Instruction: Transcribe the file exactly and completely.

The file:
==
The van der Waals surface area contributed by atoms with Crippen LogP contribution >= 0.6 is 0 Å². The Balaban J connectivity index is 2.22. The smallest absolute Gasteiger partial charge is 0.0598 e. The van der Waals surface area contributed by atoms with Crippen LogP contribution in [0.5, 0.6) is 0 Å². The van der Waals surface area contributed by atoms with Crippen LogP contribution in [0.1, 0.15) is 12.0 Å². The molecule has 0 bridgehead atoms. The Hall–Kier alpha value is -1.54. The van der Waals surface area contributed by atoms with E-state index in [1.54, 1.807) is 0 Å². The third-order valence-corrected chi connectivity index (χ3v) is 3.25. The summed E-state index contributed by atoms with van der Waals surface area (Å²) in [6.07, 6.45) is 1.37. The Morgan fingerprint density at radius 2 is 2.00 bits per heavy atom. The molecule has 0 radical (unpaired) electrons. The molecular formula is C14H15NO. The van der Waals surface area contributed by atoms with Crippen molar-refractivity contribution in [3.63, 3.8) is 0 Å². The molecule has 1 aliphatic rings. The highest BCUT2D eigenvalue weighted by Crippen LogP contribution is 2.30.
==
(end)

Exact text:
The van der Waals surface area contributed by atoms with Crippen LogP contribution >= 0.6 is 0 Å². The Balaban J connectivity index is 2.22. The smallest absolute Gasteiger partial charge is 0.0598 e. The van der Waals surface area contributed by atoms with Crippen LogP contribution in [0.5, 0.6) is 0 Å². The van der Waals surface area contributed by atoms with Crippen LogP contribution in [0.1, 0.15) is 12.0 Å². The molecule has 0 bridgehead atoms. The Hall–Kier alpha value is -1.54. The van der Waals surface area contributed by atoms with E-state index in [1.54, 1.807) is 0 Å². The third-order valence-corrected chi connectivity index (χ3v) is 3.25. The summed E-state index contributed by atoms with van der Waals surface area (Å²) in [6.07, 6.45) is 1.37. The Morgan fingerprint density at radius 2 is 2.00 bits per heavy atom. The molecule has 0 radical (unpaired) electrons. The molecular formula is C14H15NO. The van der Waals surface area contributed by atoms with Crippen molar-refractivity contribution in [3.63, 3.8) is 0 Å². The molecule has 1 aliphatic rings. The highest BCUT2D eigenvalue weighted by Crippen LogP contribution is 2.30.